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This profile was last updated on 10/25/14  and contains information from public web pages and contributions from the ZoomInfo community.

Mr. Jay B. Gould

Wrong Jay B. Gould?

Partner

Local Address: San Francisco, California, United States
Pillsbury Winthrop Shaw Pittman LLP
1540 Broadway
New York, New York 10036
United States

Company Description: Pillsbury Winthrop LLP is an international law firm with core practice areas in capital markets, real estate, financial services, litigation, intellectual property,...   more
Background

Employment History

Board Memberships and Affiliations

Education

  • law degree
    Catholic University of America
  • bachelor's degree
    University of Washington
  • J.D.
    Columbus School of Law
  • B.A.
    University of Washington
155 Total References
Web References
Join Pillsbury partners Jay ...
www.pillsburylaw.com, 25 Oct 2014 [cached]
Join Pillsbury partners Jay B. Gould, William Sullivan Jr. and Brian E. Finch as they cover sessions on Trends in SEC Enforcement and Cyber Security - Managing Open-Ended Liability.
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Jay B. Gould
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Jay Gould, head of Pillsbury's investment funds & investment management practice and a partner in the firm's corporate and securities practice in San Francisco and New York, cautioned that in light of the recent regulatory focus on attorney practices, investment management chief compliance officers, particularly those at newly created or newly registered shops, should take care that their outside counsel are providing strong and consistent guidance.
"If you're a start-up fund manager and you want to be taken seriously, you really have to show good judgment from the beginning, [which means] demonstrating that you take legal and compliance obligations seriously," said Gould.
According to Gould, remarks by Securities and Exchange Commission Member Kara Stein should drive home to firms and their compliance teams the importance of ensuring they are receiving high quality legal advice.
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Gould explained, "Before PE firms were required to register, many didn't have regulatory counsel, they just had deal counsel.
Jay B. ...
www.pillsburylaw.com, 13 Feb 2014 [cached]
Jay B. Gould
...
Jay Gould, head of Pillsbury's investment funds and investment management team, spoke to StrictlyVC about the pros and cons for venture capitalists interested in advertising.
Some of the downsides of advertising, Gould mentioned, include the possibility of drawing more scrutiny from regulators and investors and the additional paperwork. A firm will have to file a Form D at least 15 days before beginning its general solicitation for the offering and will need to elaborate on which advertising methods it plans to use, he explained. A firm would also need to file offering materials with the SEC prior to handing them out to investors and file a follow-on form once the offering is closed.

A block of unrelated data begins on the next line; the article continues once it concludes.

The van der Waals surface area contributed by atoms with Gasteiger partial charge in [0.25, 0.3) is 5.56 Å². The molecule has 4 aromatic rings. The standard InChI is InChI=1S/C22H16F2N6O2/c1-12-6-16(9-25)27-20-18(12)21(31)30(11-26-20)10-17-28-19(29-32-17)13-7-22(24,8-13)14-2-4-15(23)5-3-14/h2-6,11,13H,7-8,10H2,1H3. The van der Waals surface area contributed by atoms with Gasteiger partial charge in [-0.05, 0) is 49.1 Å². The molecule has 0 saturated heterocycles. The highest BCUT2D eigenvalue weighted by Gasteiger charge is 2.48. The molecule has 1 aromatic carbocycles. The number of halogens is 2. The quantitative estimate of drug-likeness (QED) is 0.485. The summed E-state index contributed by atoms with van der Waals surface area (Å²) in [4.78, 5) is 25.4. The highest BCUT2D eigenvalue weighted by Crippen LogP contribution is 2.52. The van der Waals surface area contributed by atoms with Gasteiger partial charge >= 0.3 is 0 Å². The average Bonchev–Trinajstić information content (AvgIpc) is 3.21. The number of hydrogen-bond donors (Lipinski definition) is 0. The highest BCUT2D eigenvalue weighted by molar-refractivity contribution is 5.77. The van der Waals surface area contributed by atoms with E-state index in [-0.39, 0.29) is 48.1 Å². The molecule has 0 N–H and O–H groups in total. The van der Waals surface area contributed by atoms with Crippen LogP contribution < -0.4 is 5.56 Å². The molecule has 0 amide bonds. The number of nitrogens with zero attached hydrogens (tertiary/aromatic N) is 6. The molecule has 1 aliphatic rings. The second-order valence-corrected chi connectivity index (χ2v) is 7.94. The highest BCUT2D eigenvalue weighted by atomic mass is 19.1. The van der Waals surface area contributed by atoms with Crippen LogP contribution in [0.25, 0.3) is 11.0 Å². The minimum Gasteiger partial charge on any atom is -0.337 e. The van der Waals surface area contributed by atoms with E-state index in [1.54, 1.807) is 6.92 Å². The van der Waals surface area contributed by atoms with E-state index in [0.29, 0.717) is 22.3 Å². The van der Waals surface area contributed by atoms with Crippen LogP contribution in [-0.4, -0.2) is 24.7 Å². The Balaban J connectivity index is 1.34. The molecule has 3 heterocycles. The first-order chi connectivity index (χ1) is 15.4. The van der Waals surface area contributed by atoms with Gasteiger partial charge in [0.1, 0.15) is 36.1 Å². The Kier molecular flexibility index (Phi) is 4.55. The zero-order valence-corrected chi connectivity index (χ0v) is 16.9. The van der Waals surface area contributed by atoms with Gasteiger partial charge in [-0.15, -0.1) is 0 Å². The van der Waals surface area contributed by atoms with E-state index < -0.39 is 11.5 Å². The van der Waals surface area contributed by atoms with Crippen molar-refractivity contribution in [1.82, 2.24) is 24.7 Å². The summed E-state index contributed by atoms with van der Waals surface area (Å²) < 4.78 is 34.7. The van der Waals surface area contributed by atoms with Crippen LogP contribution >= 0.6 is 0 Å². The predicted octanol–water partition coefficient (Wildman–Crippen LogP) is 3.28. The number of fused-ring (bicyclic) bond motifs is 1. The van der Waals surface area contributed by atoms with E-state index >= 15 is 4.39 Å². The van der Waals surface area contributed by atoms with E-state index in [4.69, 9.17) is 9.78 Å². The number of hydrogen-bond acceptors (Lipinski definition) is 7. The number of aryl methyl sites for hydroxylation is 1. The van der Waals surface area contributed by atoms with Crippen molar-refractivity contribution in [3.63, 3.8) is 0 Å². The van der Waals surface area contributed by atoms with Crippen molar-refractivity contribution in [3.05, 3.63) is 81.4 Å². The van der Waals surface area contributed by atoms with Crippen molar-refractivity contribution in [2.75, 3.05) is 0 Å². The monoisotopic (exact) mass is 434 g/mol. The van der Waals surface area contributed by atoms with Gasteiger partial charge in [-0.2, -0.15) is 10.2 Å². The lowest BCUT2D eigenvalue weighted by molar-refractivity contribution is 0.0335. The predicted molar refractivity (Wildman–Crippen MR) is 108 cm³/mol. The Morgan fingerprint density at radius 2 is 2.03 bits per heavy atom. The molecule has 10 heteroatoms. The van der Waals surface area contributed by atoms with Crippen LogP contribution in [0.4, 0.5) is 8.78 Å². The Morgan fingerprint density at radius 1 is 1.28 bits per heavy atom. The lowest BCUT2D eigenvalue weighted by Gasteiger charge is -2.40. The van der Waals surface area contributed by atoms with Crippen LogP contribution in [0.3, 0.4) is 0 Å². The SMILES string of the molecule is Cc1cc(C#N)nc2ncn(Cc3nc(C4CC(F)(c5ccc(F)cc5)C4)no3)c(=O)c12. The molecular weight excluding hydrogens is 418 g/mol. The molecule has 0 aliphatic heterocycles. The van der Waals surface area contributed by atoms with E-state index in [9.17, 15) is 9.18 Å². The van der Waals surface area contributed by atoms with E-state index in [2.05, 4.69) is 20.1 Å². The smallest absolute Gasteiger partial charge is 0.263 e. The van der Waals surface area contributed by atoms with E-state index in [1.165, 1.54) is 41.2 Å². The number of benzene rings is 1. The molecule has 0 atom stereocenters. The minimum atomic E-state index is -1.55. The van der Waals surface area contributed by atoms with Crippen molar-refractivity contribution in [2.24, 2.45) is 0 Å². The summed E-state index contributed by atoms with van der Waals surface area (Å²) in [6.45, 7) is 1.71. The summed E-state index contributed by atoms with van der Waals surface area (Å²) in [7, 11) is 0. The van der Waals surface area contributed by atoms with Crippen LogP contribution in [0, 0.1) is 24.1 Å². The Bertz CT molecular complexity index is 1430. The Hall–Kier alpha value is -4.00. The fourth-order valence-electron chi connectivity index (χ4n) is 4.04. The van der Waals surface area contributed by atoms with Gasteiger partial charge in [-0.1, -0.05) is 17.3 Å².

Gould added that the solicitation period can also be a little labor-intensive, particularly if it drags on and the firm's performance changes during that time.
For firms interested in the taking advantage of the new rules, Gould noted that the funds that embrace them can post their performance numbers on their websites, or go on television and talk about their funds, without "getting grilled by compliance people. Both could be effective in bolstering a firm's brand and making it faster to raise a fund.
To read the full article, click here: Attorney Jay Gould on the Pros and Cons of a Public Venture Offering
Jay Gould - ...
www.calhedgefund.org, 28 April 2014 [cached]
Jay Gould - Secretary
Mr. Gould practices in the Corporate & Securities area and is leader of Pillsbury's Investment Funds & Investment Management practice team. He counsels clients involved in all aspects of the financial services industry. Mr. Gould represents US registered investment companies, hedge funds, offshore investment companies, investment advisers, retail and institutional broker-dealers, and municipal bond underwriters. Mr. Gould has extensive experience in drafting private placement memoranda, partnership and limited liability company agreements, subscription agreements, registration statements, proxy statements, periodic reports, noaction letters, applications for exemptive relief and other documents for filing with the SEC, the FINRA and other regulatory agencies.
Mr. Gould advises investment companies, investment advisers and broker-dealers on mergers and acquisitions. He also provides counsel on matters involving corporate governance and Sarbanes-Oxley compliance; mortgage securitizations and sales; collateralized debt offers; joint ventures and strategic relations; and retail, institutional and offshore securities distribution strategies and regulatory considerations.
Prior to joining the firm, Mr. Gould served as Chief Counsel for E*TRADE Global Asset Management, Inc., Vice President with TransAmerica Life Companies, Senior Counsel to Bank of America NT&SA, and as an attorney with the Securities and Exchange Commission, White & Case LLP, and two other major international law firms.